Contagious or not? Turns out, you actually can catch a good mood, weight gain, kindness!
The common cold, a stomach flu, yawning—some things we all know are easy to catch. And we typically also know the best ways to avoid succumbing to them (hello, hand washing!). However, there’s more stuff that can spread from person to person—many that don’t even involve germs, but instead feelings and even physical weight! These eight weird things will redefine what you thought you knew about what you can catch from others. (Confessions of a Germaphobe: Will These Weird Habits Protect Me (or You) From Germs?)
Bundle up! Just looking at someone who is shivering can make you feel chilly, according to research in PLOS ONE. When people simply watched videos of others putting their hands in cold water, their own hands were significantly more frigid than when they watched people putting their hands in warm water. Crazy, huh? Researchers speculate that it’s connected to our inherent socialness—we’ve developed sensitivity to others’ suffering (and shivering) so that we’re more empathetic and therefore inclined to help if someone else is truly freezing.
Here’s something to smile about: When you become happy, it affects everyone around you—literally. Your boosted mood increases the chances of perking up your friend by 25 percent, your spouse by eight percent, and your next-door neighbors by 34 percent, suggests a study in Statistics in Medicine. The reason is simple: Interacting with happy people brightens your outlook, which you pass on to others, researchers say. (Need a boost? 20 Ways to Get Happy (Almost) Instantly!)
On the bummer end of the spreadable spectrum is this: Obesity is shared throughout social networks. When someone packs on pounds, it increases the chances that his or her friends, siblings, and spouses will all gain weight too, reports a study in the New England Journal of Medicine. Why? As more people become overweight or obese, it may shift the consensus of what’s acceptable, researchers speculate. This, in turn, could impact your own daily habits—like your likelihood of overeating—since weight gain no longer seems so taboo. (This isn't the only weird thing that affects your weight: 7 Zero-Calorie Factors That Derail Weight Loss.)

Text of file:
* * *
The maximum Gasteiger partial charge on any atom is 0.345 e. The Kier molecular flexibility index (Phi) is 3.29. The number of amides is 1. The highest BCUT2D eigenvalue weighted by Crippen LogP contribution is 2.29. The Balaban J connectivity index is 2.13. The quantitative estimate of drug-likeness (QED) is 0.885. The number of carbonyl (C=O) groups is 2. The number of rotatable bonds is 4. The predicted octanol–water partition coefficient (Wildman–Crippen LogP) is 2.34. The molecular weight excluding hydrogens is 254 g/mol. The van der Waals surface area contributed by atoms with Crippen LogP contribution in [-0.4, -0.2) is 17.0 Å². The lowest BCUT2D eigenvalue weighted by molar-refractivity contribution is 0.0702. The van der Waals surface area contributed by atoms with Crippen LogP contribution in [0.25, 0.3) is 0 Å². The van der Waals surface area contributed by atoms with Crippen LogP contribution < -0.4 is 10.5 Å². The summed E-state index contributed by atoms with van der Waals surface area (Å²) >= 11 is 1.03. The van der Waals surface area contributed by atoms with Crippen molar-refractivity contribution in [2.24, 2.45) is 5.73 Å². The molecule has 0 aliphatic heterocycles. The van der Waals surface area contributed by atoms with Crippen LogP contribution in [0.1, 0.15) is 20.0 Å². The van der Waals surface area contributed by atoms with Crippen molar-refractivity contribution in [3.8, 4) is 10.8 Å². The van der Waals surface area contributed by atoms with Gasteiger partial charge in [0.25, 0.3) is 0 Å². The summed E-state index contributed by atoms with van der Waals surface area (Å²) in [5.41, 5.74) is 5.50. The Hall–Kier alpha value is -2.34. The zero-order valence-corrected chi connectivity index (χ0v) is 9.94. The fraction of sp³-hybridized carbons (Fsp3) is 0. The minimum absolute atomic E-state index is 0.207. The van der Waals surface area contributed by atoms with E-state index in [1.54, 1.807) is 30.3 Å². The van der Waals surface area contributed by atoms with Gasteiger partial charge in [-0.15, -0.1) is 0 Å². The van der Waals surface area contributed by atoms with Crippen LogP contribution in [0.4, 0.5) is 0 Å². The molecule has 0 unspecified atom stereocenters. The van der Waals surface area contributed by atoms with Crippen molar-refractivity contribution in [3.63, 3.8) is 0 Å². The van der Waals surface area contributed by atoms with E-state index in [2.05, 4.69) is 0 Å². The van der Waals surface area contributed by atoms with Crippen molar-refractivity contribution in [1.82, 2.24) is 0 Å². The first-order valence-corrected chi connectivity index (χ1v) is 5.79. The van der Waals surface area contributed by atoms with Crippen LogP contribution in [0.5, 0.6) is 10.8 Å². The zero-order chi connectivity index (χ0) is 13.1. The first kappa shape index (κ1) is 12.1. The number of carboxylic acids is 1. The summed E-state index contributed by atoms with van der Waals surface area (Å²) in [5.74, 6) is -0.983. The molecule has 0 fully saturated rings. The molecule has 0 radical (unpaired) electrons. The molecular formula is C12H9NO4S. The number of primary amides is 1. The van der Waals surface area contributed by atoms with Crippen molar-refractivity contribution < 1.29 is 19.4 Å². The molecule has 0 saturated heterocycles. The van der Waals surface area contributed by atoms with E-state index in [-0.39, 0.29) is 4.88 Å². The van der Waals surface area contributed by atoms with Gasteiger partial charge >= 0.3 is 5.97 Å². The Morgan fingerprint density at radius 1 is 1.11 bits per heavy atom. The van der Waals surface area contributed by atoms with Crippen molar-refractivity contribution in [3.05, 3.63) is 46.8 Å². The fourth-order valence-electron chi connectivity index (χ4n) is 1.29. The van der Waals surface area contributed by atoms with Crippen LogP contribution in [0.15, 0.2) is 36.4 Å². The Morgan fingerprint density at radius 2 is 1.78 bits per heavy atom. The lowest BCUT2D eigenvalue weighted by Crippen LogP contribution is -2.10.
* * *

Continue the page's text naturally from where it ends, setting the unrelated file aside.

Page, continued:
On the flip side, surrounding yourself with people who are pursuing healthier habits may boost your chances of success, the journal Obesity reports. In the study, teams of overweight and obese participants competed against each other to lose weight. Participants who lost five percent or more of their bodyweight over the 12-week long competition tended to be on the same teams, and those who reported more teammate influence were 20 percent more likely to lose a significant amount of weight. If you’re looking to boost your own health habits, you’re more likely to succeed if those around you share a common goal.
Don’t blame your kid's sweet tooth for everything—people can actually pass cavities on to others, according to researchers at the University of Louisville. Mothers with cavities can spread the tooth-decay-causing bacteria to their babies through mindless behaviors such as cleaning pacifiers in their own mouths or sharing utensils. If something goes in your mouth, try keep it out of your little one’s.
Talk about paying it forward: When subjects in a study could contribute money to others, participants who received money were more likely to give money in a subsequent trial than those who hadn’t benefitted from others’ generosity, suggests a study in the Proceedings of the National Academy of Sciences. Thank evolution for this one: Actions that promote cooperation increased a group’s ability to survive, so we may be hardwired to want to pass the good juju on. Happily, that means that your act of kindness or donation may go even further than what you contributed. (These stars know: 8 of Our Favorite Philanthropic Female Celebrities.)
If you see someone else checking their phone, there’s a 40 percent chance you will do the same, according to a study published in Human Ethology Bulletin. When one person texts or chats with a friend, you feel excluded and are more likely to seek out social interaction through your digital device. Seeing someone on his or her phone may also remind you to check in on your e-mail or text conversations, researchers say. (Considering going cold turkey? Try these 8 Steps for Doing a Digital Detox Without FOMO.)
You already know that yawning is contagious, but did you know humans aren’t the only ones affected? Dogs yawn when they see a person do it, and they’re more likely to do so when it’s their owner they witness yawning, a study in the journal PLOS ONE reports. It’s bizarre and adorable!